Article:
March 3, 2010

An Open Letter to Steve Jobs Concerning the HTC Lawsuits.

Enforcing patents is wrong. You’ve famously taken and built on ideas from your competitors, as have I, as we should, as great artists do. Why is what HTC has done worse? Whether an idea was patented doesn’t change the morality of copying it, it only changes the ability to sue.

But when you sue someone for doing something you do yourself, you become one of the bad guys. Can you name a company you admire that spends its time enforcing patents, instead of innovating? Remember the pirate flag you flew over Apple's headquarters when you were building the Mac? Is Apple part of the Navy now?

And the iPhone needs competition to stay awesome. HTC won’t hurt your sales much, anyway — you know the iPhone’s success is because of the art in each of its million details, not because of a handful of tech patents. Who will want a pale imitation when they could have the original?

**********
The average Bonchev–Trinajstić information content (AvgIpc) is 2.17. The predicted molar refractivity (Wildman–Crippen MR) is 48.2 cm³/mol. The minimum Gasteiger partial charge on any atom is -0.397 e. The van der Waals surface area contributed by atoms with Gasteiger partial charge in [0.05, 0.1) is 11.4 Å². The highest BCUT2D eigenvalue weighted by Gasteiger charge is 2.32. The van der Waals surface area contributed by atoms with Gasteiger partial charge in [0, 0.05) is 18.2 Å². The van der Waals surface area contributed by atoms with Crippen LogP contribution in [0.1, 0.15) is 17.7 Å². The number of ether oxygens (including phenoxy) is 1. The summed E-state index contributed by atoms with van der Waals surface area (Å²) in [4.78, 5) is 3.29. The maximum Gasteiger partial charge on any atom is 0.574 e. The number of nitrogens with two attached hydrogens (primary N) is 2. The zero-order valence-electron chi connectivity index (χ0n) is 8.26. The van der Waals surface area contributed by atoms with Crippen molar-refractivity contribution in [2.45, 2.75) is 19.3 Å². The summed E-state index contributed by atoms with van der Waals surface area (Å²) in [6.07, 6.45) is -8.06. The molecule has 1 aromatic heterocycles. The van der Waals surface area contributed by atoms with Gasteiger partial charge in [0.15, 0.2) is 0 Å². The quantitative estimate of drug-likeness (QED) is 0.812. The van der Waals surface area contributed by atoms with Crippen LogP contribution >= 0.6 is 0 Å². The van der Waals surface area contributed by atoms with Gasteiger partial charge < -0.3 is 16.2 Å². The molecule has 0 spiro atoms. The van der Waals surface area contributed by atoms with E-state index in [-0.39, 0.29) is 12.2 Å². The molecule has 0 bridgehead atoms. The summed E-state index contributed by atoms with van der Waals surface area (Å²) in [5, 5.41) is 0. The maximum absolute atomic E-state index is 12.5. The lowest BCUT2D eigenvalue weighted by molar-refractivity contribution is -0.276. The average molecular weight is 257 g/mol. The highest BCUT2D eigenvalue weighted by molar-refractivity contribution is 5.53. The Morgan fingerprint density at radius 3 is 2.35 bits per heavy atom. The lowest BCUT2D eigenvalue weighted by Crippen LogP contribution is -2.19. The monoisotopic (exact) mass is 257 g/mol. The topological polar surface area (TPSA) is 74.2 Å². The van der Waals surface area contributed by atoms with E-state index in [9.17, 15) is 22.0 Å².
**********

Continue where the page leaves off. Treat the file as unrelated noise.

I always thought of you as a guy who’d say, “Well, copy me if you can, because you’re copying what I did years ago, and what I’m working on now is EVEN cooler!” I like it when competitors copy me because it means they aren’t about to leapfrog me: they’ll always be playing catch-up.

If Apple becomes a company that uses its might to quash competition instead of using its brains, it's going to find the brainiest people will slowly stop working there. You know this, you watched it happen at Microsoft. Enforcing patents isn't a good long-term play: it's the beginning of the end of the creative Apple we both love.